Route preparation is essential for driving in the UK, so in the weeks before your trip, you should plan to spend many hours on Google Maps.
Now, I know what some of you are saying: “I don’t need routes. I’ll just bring my GPS (or SATNAV, as the Brits call it), put in my destination, and go.”
Let me tell you, if you go over there without planned routes, you will regret it. Here’s why:
1. Most roads in the UK have at least two names—a route number (e.g., A27) and the old-fashioned, legacy name (e.g., “Eastbourne Road”)—and your GPS will sometimes use one, and sometimes the other.
2. Your GPS always wants to take you via the shortest route, which will often send you down narrow lanes, and through crowded residential streets. Several times our GPS sent us down residential streets so narrow, and so packed with parked cars, that we barely made it out.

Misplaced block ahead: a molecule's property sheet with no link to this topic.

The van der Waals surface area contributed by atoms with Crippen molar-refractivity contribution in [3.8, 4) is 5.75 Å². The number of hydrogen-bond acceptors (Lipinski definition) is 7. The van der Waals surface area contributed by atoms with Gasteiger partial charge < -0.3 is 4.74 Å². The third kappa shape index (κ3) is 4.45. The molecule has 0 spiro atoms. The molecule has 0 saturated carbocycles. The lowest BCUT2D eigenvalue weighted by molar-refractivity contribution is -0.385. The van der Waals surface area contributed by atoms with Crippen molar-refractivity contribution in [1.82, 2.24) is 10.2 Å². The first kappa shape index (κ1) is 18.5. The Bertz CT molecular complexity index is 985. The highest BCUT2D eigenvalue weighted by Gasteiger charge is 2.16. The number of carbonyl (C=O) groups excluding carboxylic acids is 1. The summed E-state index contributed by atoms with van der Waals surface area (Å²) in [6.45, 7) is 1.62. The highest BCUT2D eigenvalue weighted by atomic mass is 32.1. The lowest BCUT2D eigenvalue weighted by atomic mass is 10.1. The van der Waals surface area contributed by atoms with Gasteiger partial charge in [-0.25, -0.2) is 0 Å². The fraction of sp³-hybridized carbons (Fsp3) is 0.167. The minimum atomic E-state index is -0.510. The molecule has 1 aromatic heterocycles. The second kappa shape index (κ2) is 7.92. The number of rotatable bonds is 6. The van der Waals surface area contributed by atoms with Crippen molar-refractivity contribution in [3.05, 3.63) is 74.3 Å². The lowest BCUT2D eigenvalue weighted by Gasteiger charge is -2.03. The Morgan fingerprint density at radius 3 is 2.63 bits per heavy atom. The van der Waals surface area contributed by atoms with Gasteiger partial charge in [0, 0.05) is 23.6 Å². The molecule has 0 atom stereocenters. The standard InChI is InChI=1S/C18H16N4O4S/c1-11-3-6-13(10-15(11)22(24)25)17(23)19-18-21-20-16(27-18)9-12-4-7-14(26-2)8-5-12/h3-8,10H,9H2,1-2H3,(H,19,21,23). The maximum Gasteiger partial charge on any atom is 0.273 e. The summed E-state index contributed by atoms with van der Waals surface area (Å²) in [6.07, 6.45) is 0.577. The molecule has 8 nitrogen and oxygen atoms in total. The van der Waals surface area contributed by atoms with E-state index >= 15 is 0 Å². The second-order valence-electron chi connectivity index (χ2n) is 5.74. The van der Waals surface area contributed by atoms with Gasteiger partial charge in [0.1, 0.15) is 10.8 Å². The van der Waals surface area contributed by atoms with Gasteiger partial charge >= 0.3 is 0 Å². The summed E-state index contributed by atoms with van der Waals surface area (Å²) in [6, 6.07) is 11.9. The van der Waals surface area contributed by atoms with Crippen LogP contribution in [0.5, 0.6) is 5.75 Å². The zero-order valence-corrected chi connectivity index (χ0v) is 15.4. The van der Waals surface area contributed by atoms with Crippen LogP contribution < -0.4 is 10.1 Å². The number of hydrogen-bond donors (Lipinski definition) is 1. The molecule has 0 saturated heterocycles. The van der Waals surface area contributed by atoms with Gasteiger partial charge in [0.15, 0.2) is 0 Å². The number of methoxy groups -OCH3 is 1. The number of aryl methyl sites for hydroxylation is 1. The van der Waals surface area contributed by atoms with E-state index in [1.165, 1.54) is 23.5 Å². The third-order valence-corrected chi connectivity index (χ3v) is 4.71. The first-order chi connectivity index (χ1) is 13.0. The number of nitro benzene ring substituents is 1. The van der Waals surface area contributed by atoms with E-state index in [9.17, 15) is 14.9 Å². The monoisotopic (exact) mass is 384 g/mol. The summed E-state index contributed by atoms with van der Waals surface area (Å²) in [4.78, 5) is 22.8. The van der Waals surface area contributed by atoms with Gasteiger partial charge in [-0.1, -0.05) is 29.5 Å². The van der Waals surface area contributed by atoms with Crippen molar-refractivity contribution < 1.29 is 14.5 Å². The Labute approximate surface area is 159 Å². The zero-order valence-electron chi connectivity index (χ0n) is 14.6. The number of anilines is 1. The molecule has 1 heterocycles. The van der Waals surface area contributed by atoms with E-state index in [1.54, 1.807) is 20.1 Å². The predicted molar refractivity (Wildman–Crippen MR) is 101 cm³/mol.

3. You want to know that should your GPS fail, or you lose it, or some other problem befalls you, you will be able to get from place to place.
To prepare my routes, I knew ahead of time each site that we would be visiting, and the hotels/inns where we would be staying each night, so I used Google Maps to construct routes between these destinations. In some cases, I created several routes between locations, so in the event of traffic problems, or if we decided to skip a location, we would have a backup route.
I tried at least half a dozen journey planners before committing to one, and I have to say that Google Maps was the best. And, while over there, I discovered that their directions are highly accurate.
Something else when it comes to route preparation:
Once you have your routes planned, it doesn’t hurt to spend a few hours virtually driving portions of those routes using Google Maps Street View. You do this by dropping the yellow “Peg Man” onto the section of road or location that you want to see from the street. Rather than explaining how to use Street View, however, I’ll simply include this how-to video: